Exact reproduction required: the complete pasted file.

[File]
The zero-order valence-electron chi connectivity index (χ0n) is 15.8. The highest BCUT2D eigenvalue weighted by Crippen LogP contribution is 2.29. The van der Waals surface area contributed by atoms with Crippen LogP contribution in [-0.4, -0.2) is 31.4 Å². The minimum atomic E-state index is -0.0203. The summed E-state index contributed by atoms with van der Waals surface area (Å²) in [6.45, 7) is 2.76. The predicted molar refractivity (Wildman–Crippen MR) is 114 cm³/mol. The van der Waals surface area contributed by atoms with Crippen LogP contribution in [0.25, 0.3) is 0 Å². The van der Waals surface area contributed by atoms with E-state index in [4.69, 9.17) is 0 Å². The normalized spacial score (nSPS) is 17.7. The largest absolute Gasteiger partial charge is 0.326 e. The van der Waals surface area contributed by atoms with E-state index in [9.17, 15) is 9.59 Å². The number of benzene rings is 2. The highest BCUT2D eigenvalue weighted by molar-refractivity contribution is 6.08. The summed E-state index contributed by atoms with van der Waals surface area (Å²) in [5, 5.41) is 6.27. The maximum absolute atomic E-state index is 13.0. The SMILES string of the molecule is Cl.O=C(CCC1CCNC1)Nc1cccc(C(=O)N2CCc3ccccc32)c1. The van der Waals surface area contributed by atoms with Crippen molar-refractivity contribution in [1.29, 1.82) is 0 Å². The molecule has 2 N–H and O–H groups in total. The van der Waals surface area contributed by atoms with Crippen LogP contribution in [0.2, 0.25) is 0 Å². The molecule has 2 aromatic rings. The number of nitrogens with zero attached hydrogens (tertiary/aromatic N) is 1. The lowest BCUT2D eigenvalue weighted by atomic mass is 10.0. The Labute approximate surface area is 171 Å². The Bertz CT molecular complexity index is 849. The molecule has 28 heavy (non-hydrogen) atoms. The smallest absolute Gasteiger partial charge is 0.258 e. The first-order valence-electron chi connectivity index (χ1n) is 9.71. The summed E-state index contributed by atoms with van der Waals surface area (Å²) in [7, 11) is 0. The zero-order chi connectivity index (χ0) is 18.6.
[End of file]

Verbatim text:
The zero-order valence-electron chi connectivity index (χ0n) is 15.8. The highest BCUT2D eigenvalue weighted by Crippen LogP contribution is 2.29. The van der Waals surface area contributed by atoms with Crippen LogP contribution in [-0.4, -0.2) is 31.4 Å². The minimum atomic E-state index is -0.0203. The summed E-state index contributed by atoms with van der Waals surface area (Å²) in [6.45, 7) is 2.76. The predicted molar refractivity (Wildman–Crippen MR) is 114 cm³/mol. The van der Waals surface area contributed by atoms with Crippen LogP contribution in [0.25, 0.3) is 0 Å². The van der Waals surface area contributed by atoms with E-state index in [4.69, 9.17) is 0 Å². The normalized spacial score (nSPS) is 17.7. The largest absolute Gasteiger partial charge is 0.326 e. The van der Waals surface area contributed by atoms with E-state index in [9.17, 15) is 9.59 Å². The number of benzene rings is 2. The highest BCUT2D eigenvalue weighted by molar-refractivity contribution is 6.08. The summed E-state index contributed by atoms with van der Waals surface area (Å²) in [5, 5.41) is 6.27. The maximum absolute atomic E-state index is 13.0. The SMILES string of the molecule is Cl.O=C(CCC1CCNC1)Nc1cccc(C(=O)N2CCc3ccccc32)c1. The van der Waals surface area contributed by atoms with Crippen molar-refractivity contribution in [1.29, 1.82) is 0 Å². The molecule has 2 N–H and O–H groups in total. The van der Waals surface area contributed by atoms with Crippen LogP contribution in [0.2, 0.25) is 0 Å². The molecule has 2 aromatic rings. The number of nitrogens with zero attached hydrogens (tertiary/aromatic N) is 1. The lowest BCUT2D eigenvalue weighted by atomic mass is 10.0. The Labute approximate surface area is 171 Å². The Bertz CT molecular complexity index is 849. The molecule has 28 heavy (non-hydrogen) atoms. The smallest absolute Gasteiger partial charge is 0.258 e. The first-order valence-electron chi connectivity index (χ1n) is 9.71. The summed E-state index contributed by atoms with van der Waals surface area (Å²) in [7, 11) is 0. The zero-order chi connectivity index (χ0) is 18.6.